That’s Nice, Love by Owen Gent (Book Island)
That’s Nice Love is a beautiful picture book about noticing, sharing and treasuring the magical moments. If I could share just one new picture book with parents I think it would be this one. Its important message for us all is conveyed with kindness and understanding.
A small child and an adult wander into the park. The little boy is keen to explore, to discover and to enjoy his surroundings. The parent meanwhile is looking down at their phone. The child experiences joy and hidden treasures among the trees, his imagination adding to the excitement and surprises. Every so often the adult responds with a distracted, “That’s nice, love.” Once they return home the adult finally listens and the excited child recounts his adventures and, wonderfully, the adult responds.
Comparisons with Not Now, Bernard, the David McKee classic, are inevitable but this, I think, has a kinder more hopeful tone. We are all guilty to some extent of not paying attention, of being distracted by our technological gadgets, of not listening enough, or indeed of looking enough. This thoughtful book reminds us of what we are missing. The illustrations are wonderful, including the clever endpapers which are so much part of the story. I like this book very much and have learned from reading it. A book and a message to hold on to.
Still This Love Goes On by Buffy Sainte-Marie and Julie Flett (Greystone Kids)
Based on the Cree singer-songwriter Buffy Sainte-Marie’s song of the same name this book is a celebration of home, family, love and the traditions of the Indigenous community. The eye-catching illustrations by Julie Flett portray this life well, capturing the scale of the landscape and lives of the individual people. The animals, the birds and the seasons all feature in both the text and the pictures but it is the feeling of home and family that is conveyed most strongly in this lovely book. It highlights the importance of our heritage, our background and where we come from and the joy we experience when we are reunited with those things that matter most to us. This something with which everyone from any background can recognise and empathise with. The cover is beautiful and invites the reader to explore more. As we turn the pages we experience the passage of time and also the writer’s love for her subject.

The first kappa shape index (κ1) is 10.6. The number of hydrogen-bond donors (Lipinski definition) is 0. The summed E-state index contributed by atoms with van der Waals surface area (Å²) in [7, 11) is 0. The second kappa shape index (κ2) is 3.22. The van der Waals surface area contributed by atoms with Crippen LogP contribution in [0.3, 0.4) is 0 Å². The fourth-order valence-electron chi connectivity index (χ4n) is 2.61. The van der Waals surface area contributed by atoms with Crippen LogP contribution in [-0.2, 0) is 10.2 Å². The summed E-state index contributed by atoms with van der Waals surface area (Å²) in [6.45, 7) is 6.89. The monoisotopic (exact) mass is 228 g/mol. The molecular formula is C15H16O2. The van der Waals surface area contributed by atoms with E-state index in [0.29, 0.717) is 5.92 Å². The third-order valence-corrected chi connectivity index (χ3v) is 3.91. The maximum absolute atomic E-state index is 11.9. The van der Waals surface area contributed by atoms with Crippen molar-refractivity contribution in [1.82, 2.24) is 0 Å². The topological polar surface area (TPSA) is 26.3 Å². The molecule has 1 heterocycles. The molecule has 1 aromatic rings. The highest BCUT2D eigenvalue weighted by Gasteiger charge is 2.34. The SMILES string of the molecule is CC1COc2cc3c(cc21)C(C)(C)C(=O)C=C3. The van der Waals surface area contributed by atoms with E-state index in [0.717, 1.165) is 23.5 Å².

The lyrical text is perfect to read aloud at the end of the book sheet music for the song itself is included enabling it to be sung too which is a lovely bonus. The thoughtful notes from both the writer and the illustrator add to our understanding and enjoyment of this beautiful book.
Old Oak and Little Acorn by Elena Mannion Illustrated by Erin Brown (Pikku Publishing)
This follow up to last year’s The Happy Hedgerow is another visit to our natural world for young readers, this time looking at the life cycle of the oak tree. Little acorn is growing safe and secure within the care of the old oak tree but when a string wind blows and he is carried away from the safety of the tree to the ground he is fearful of the changes this will bring. As the seasons slowly change the acorn is carried away by a squirrel, buried within the earth and must survive the threats that winter brings. Finally in the spring the little acorn gradually emerges as a young sapling growing in the field not far from the aged and kindly oak from which he fell.
This lovely story is a wonderful way of nurturing an interest in and love for our natural environment. The personification of the acorn provides an appealing hook for a child who will be encouraged to care about the fate of this small seed. His adventure and the happy outcome despite his trepidation will reassure and comfort too. The depiction of the countryside, the flora and fauna found in the rural landscape, in the detailed illustrations is carefully presented in a rich palette subtly changing with the seasons. As our countryside faces steadily increasing threats from different sources this picture book is a great tool to encourage a connection with nature. Old Oak and Little Acorn could be shared equally well in both educational settings and the home. A book with a traditional appeal but of great value to a contemporary audience.
Each of these books were published this month and I should like to thank the publishers and Catherine Ward for providing my review copies.
That’s Nice, Love sounds hopeful and affirming,. and since image counts a lot with me from the cover I’d guess the inside illustrations work well with the story and message. (I hate that term but I guess it’s the best one here.)
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The illustrations are beautiful, yes, I should have expanded on that really. Like you I’m not keen on children’s books that preach a message too obviously but in this case I’ll make an exception. This is as you say hopeful and it’s more encouraging than critical which I like. I’m guilty of too much tech time and it doesn’t hurt to be reminded. This book would encourage thoughtful discussion among older children too.
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